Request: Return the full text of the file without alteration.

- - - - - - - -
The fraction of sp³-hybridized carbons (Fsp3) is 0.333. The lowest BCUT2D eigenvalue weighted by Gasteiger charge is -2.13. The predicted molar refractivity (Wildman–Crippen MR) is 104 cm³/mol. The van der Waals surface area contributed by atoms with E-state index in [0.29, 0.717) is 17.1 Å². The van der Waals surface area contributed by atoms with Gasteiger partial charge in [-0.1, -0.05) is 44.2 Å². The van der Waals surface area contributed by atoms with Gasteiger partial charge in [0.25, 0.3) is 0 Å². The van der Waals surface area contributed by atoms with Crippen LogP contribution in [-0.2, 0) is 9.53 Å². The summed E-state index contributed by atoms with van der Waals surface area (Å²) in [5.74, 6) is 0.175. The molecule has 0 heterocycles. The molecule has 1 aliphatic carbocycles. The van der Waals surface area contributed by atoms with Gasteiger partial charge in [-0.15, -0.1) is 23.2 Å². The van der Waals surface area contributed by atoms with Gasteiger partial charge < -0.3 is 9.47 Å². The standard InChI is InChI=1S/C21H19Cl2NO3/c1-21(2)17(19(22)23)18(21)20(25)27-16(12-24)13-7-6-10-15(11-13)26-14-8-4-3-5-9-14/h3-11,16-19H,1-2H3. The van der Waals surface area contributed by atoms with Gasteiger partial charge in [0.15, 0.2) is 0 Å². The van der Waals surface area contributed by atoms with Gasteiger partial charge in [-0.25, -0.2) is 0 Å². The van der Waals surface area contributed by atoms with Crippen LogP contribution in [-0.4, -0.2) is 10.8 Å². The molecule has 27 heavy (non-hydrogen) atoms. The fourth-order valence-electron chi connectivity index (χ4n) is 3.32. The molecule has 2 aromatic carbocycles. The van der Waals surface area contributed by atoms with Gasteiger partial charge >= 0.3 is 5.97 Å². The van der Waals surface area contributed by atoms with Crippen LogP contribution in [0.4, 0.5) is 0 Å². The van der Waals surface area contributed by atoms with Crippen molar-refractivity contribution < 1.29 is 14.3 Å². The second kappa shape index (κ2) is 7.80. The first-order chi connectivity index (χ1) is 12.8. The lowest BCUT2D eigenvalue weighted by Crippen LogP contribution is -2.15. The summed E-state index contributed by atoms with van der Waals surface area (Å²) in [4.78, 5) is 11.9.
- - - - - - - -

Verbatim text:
The fraction of sp³-hybridized carbons (Fsp3) is 0.333. The lowest BCUT2D eigenvalue weighted by Gasteiger charge is -2.13. The predicted molar refractivity (Wildman–Crippen MR) is 104 cm³/mol. The van der Waals surface area contributed by atoms with E-state index in [0.29, 0.717) is 17.1 Å². The van der Waals surface area contributed by atoms with Gasteiger partial charge in [-0.1, -0.05) is 44.2 Å². The van der Waals surface area contributed by atoms with Gasteiger partial charge in [0.25, 0.3) is 0 Å². The van der Waals surface area contributed by atoms with Crippen LogP contribution in [-0.2, 0) is 9.53 Å². The summed E-state index contributed by atoms with van der Waals surface area (Å²) in [5.74, 6) is 0.175. The molecule has 0 heterocycles. The molecule has 1 aliphatic carbocycles. The van der Waals surface area contributed by atoms with Gasteiger partial charge in [-0.15, -0.1) is 23.2 Å². The van der Waals surface area contributed by atoms with Gasteiger partial charge < -0.3 is 9.47 Å². The standard InChI is InChI=1S/C21H19Cl2NO3/c1-21(2)17(19(22)23)18(21)20(25)27-16(12-24)13-7-6-10-15(11-13)26-14-8-4-3-5-9-14/h3-11,16-19H,1-2H3. The van der Waals surface area contributed by atoms with Gasteiger partial charge in [0.15, 0.2) is 0 Å². The van der Waals surface area contributed by atoms with Gasteiger partial charge in [-0.25, -0.2) is 0 Å². The van der Waals surface area contributed by atoms with Crippen LogP contribution in [-0.4, -0.2) is 10.8 Å². The molecule has 27 heavy (non-hydrogen) atoms. The fourth-order valence-electron chi connectivity index (χ4n) is 3.32. The molecule has 2 aromatic carbocycles. The van der Waals surface area contributed by atoms with Gasteiger partial charge >= 0.3 is 5.97 Å². The van der Waals surface area contributed by atoms with Crippen LogP contribution in [0.4, 0.5) is 0 Å². The van der Waals surface area contributed by atoms with Crippen molar-refractivity contribution < 1.29 is 14.3 Å². The second kappa shape index (κ2) is 7.80. The first-order chi connectivity index (χ1) is 12.8. The lowest BCUT2D eigenvalue weighted by Crippen LogP contribution is -2.15. The summed E-state index contributed by atoms with van der Waals surface area (Å²) in [4.78, 5) is 11.9.